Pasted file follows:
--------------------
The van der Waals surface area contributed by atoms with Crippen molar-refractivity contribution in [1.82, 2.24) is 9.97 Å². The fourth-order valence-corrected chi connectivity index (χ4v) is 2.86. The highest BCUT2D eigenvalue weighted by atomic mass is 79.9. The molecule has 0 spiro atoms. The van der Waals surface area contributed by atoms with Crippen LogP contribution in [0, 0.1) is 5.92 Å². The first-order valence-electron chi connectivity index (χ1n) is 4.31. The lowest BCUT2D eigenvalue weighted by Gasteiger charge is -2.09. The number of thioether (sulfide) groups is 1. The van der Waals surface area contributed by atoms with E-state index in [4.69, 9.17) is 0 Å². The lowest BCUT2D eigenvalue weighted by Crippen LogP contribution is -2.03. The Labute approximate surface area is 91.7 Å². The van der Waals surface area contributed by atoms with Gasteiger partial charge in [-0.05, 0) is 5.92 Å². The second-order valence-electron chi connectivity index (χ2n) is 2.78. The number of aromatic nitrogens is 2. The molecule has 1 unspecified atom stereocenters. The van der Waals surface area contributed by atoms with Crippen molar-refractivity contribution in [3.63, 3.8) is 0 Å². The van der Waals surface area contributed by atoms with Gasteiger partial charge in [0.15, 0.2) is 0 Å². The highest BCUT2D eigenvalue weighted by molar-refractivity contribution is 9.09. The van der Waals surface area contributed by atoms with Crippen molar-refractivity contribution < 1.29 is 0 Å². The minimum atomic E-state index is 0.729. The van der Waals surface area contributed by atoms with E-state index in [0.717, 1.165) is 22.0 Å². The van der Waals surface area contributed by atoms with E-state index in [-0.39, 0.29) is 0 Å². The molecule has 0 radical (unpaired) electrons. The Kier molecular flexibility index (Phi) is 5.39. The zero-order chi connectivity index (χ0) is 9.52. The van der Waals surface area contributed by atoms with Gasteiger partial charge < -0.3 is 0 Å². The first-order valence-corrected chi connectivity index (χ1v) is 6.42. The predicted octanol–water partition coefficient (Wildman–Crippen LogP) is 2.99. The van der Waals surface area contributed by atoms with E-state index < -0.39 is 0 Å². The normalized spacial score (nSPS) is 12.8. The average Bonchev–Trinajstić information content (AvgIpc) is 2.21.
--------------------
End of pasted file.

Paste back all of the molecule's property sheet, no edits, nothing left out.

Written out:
The van der Waals surface area contributed by atoms with Crippen molar-refractivity contribution in [1.82, 2.24) is 9.97 Å². The fourth-order valence-corrected chi connectivity index (χ4v) is 2.86. The highest BCUT2D eigenvalue weighted by atomic mass is 79.9. The molecule has 0 spiro atoms. The van der Waals surface area contributed by atoms with Crippen LogP contribution in [0, 0.1) is 5.92 Å². The first-order valence-electron chi connectivity index (χ1n) is 4.31. The lowest BCUT2D eigenvalue weighted by Gasteiger charge is -2.09. The number of thioether (sulfide) groups is 1. The van der Waals surface area contributed by atoms with E-state index in [4.69, 9.17) is 0 Å². The lowest BCUT2D eigenvalue weighted by Crippen LogP contribution is -2.03. The Labute approximate surface area is 91.7 Å². The van der Waals surface area contributed by atoms with Gasteiger partial charge in [-0.05, 0) is 5.92 Å². The second-order valence-electron chi connectivity index (χ2n) is 2.78. The number of aromatic nitrogens is 2. The molecule has 1 unspecified atom stereocenters. The van der Waals surface area contributed by atoms with Crippen molar-refractivity contribution in [3.63, 3.8) is 0 Å². The van der Waals surface area contributed by atoms with Gasteiger partial charge in [0.15, 0.2) is 0 Å². The highest BCUT2D eigenvalue weighted by molar-refractivity contribution is 9.09. The van der Waals surface area contributed by atoms with Crippen molar-refractivity contribution < 1.29 is 0 Å². The minimum atomic E-state index is 0.729. The van der Waals surface area contributed by atoms with E-state index in [0.717, 1.165) is 22.0 Å². The van der Waals surface area contributed by atoms with E-state index in [-0.39, 0.29) is 0 Å². The molecule has 0 radical (unpaired) electrons. The Kier molecular flexibility index (Phi) is 5.39. The zero-order chi connectivity index (χ0) is 9.52. The van der Waals surface area contributed by atoms with Gasteiger partial charge < -0.3 is 0 Å². The first-order valence-corrected chi connectivity index (χ1v) is 6.42. The predicted octanol–water partition coefficient (Wildman–Crippen LogP) is 2.99. The van der Waals surface area contributed by atoms with E-state index < -0.39 is 0 Å². The normalized spacial score (nSPS) is 12.8. The average Bonchev–Trinajstić information content (AvgIpc) is 2.21.